Success was the 19-point lead and not surrendering when it disappeared. Success was discovering the resolve to finish with a win and send a ranked opponent and its arrogant coach packing.
But do you know where UNLV’s basketball team found the most success the past few days?
On a practice court, running and sweating before a handful of spectators after learning it had earned its own Top 25 ranking, after thousands cheered and rocked the Thomas & Mack Center on Saturday, after all the words of praise and splendid reviews had been showered upon the Rebels.
Success is beating Louisville.
It is more so how you respond.
"We have bounced back from every win and made progress so far," Rebels coach Lon Kruger said. "The (Louisville game) came with more exposure, of course, but the players came to practice and didn’t respond any differently — very focused. They reacted like you want, which means hungrier.
"I’m not sure this next game — win, lose or draw — in terms of how we handle it will be a total defining moment. It’s a huge challenge, and we’re on the road for the first time. We have to go down there and play better to have a chance."
I’ve never been big on the whole you-have-to-lose-to-learn-how-to-win concept. It’s a defeatist attitude. You can learn plenty from how you win, from watching a huge lead dwindle at home and having the resiliency not to accept defeat.
We have seen the Rebels handle early achievement in an almost flawless manner, which includes not reacting when slighted.
I’m not sure who decides the Mountain West Conference Player of the Week award, but how is UNLV guard Oscar Bellfield (who scored eight of his 17 points after Louisville tied the game at 62 with just more than five minutes left) not chosen over a player (Grant Parker of Air Force) whose 25 points and career-best 11 rebounds came against Charleston Southern?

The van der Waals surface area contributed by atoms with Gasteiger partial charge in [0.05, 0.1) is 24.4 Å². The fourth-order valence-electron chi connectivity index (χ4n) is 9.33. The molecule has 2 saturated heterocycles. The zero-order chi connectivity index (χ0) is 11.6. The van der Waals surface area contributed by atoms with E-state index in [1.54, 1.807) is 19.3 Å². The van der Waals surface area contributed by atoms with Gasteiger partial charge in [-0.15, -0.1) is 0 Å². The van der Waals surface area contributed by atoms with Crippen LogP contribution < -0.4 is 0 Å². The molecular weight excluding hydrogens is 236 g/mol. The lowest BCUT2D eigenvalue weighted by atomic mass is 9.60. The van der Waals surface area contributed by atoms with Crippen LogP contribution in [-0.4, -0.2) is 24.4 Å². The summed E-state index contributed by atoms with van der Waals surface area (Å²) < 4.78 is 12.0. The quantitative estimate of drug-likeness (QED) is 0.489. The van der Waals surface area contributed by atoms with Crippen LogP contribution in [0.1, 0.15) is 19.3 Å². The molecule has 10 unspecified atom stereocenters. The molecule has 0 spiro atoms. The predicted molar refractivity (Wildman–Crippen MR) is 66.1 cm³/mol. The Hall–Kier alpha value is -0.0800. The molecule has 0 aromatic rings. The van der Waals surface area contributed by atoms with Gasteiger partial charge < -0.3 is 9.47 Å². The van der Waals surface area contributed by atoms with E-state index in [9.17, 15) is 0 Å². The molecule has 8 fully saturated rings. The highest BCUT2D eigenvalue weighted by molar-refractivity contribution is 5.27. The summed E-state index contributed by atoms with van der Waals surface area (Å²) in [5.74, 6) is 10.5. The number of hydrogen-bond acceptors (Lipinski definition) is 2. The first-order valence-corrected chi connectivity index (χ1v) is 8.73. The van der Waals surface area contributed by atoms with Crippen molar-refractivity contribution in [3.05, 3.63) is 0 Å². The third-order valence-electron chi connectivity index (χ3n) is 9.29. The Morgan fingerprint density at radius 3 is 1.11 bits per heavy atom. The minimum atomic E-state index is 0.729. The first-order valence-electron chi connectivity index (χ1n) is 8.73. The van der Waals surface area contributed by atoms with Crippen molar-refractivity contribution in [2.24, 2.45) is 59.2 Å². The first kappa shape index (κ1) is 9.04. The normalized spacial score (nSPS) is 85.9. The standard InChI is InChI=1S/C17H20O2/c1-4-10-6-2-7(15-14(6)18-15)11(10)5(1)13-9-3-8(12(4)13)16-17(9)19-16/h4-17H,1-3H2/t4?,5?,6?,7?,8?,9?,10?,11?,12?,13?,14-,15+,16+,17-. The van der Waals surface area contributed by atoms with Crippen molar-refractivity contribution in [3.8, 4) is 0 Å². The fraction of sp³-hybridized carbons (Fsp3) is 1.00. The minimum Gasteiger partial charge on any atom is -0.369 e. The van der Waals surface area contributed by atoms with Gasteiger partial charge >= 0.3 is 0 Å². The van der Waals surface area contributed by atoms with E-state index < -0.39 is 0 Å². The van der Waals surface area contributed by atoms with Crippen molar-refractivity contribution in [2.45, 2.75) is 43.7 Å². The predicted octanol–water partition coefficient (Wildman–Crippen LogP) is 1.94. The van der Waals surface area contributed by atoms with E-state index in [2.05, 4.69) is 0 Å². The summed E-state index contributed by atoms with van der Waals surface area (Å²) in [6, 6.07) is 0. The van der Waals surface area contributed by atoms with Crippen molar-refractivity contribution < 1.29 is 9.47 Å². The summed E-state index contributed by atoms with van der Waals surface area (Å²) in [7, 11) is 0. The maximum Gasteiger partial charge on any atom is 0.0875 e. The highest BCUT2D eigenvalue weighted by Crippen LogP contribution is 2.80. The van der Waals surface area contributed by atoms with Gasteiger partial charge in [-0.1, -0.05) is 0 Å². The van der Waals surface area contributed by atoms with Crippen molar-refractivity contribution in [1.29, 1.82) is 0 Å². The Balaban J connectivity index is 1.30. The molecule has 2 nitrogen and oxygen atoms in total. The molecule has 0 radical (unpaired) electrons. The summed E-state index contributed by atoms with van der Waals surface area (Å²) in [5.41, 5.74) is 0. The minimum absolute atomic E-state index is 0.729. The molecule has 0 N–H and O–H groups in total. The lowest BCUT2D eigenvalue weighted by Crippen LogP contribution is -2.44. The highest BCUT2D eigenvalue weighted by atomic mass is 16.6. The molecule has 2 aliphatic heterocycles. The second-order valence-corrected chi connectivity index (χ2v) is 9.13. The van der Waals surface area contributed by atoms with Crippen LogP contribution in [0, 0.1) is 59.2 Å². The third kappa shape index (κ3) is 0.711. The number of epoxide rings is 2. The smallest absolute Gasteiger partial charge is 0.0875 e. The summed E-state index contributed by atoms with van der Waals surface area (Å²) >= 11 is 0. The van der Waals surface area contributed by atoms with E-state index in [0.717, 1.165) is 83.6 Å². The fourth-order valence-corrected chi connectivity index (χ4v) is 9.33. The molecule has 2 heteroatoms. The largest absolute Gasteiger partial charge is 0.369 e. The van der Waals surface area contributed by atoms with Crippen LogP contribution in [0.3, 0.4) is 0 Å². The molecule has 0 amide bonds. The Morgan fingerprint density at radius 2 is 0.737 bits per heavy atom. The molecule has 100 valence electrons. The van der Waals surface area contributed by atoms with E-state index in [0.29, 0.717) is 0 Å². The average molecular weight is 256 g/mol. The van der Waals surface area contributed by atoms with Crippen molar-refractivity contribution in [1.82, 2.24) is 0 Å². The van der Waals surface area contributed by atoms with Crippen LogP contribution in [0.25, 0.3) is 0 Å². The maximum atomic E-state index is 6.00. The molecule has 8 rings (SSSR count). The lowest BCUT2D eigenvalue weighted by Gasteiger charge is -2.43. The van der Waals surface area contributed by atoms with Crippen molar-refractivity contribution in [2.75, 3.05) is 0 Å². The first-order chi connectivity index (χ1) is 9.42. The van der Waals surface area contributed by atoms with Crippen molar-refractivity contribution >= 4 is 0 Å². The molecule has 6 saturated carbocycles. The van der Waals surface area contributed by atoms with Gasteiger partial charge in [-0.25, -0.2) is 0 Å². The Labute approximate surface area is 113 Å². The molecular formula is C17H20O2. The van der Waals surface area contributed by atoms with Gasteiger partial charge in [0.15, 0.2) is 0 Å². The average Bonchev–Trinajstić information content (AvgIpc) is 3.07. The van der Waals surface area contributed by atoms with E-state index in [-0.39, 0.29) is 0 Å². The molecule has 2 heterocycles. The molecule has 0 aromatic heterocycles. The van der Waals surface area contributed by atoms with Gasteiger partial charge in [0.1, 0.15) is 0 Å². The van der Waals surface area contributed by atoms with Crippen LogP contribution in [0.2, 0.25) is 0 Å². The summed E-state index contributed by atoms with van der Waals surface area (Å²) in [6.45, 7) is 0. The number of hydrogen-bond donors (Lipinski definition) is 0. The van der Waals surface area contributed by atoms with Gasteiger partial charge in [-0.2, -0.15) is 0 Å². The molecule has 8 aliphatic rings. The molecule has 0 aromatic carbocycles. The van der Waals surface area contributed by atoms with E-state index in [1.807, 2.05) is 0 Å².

At some point, doesn’t the opponent have to be considered in these decisions?
It is a minute snub in a long season, and one of the best signs about UNLV thus far has been its indifference to anything beyond preparation and execution. There is no question those fans watching practice Monday were far more excited about the fast start than UNLV players. It’s how things should be the final day of November.
The Rebels have been really good for stretches through five games and deserve the rankings (No. 24 in The Associated Press poll and No. 21 in the eyes of coaches) that arrived Monday.
Wins against UNR and Southern Illinois can improve an NCAA Tournament resume come March. Taking down Louisville can keep your name on that at-large board. Beating an Arizona team in Tucson tonight only would strengthen that position months from now.
But the Rebels are going to lose games, be it against the Wildcats or at Santa Clara on Saturday or against Kansas State next week or thereafter. They are going to face pockets of adversity throughout the season.
They are going to drop a game or two that make you scratch your head. There are going to be nights when they can’t make a shot to save their lives. They are going to experience the customary ups and downs of 30 games.
What does a coach look for in those times?
"Generally, not making progress between games," Kruger said. "If they start playing game to game and are just getting through a practice, that’s not what you want. This group hasn’t conducted itself at all like that.
"We always dwell on playing the next possession as if it’s the most important. That’s tough to do because we’re fighting human nature. You probably never get exactly where you want to be with it, but the Louisville game was a great example."
For this reason: Two days later, the Louisville win couldn’t have played out better for Kruger as he continues to shape what is a profoundly deep and yet, in spots, inexperienced team.
Think if the Rebels had grown that lead to 19 and coasted. What if Louisville hadn’t answered with a run? Would the players been as attentive in practice Monday?
Louisville coach Rick Pitino spoke rather smugly afterward, suggesting the Rebels should avoid the arrogance that often comes with beating a team like his. He said the most important thing for UNLV was to remain humble.
The team practicing Monday, 48 hours after somehow beating Mighty Rick and his supposedly invincible band of Cardinals, continued to act and speak in an unassuming manner.
If the Rebels remain as consistent in times of defeat, who knows how far this journey might stretch.
Las Vegas Review-Journal sports columnist Ed Graney can be reached at email@example.com or 702-383-4618. He also can be heard weeknights from 11 p.m. to 1 a.m. on "The Sports Scribes" on KDWN-AM (720) and www.kdwn.com.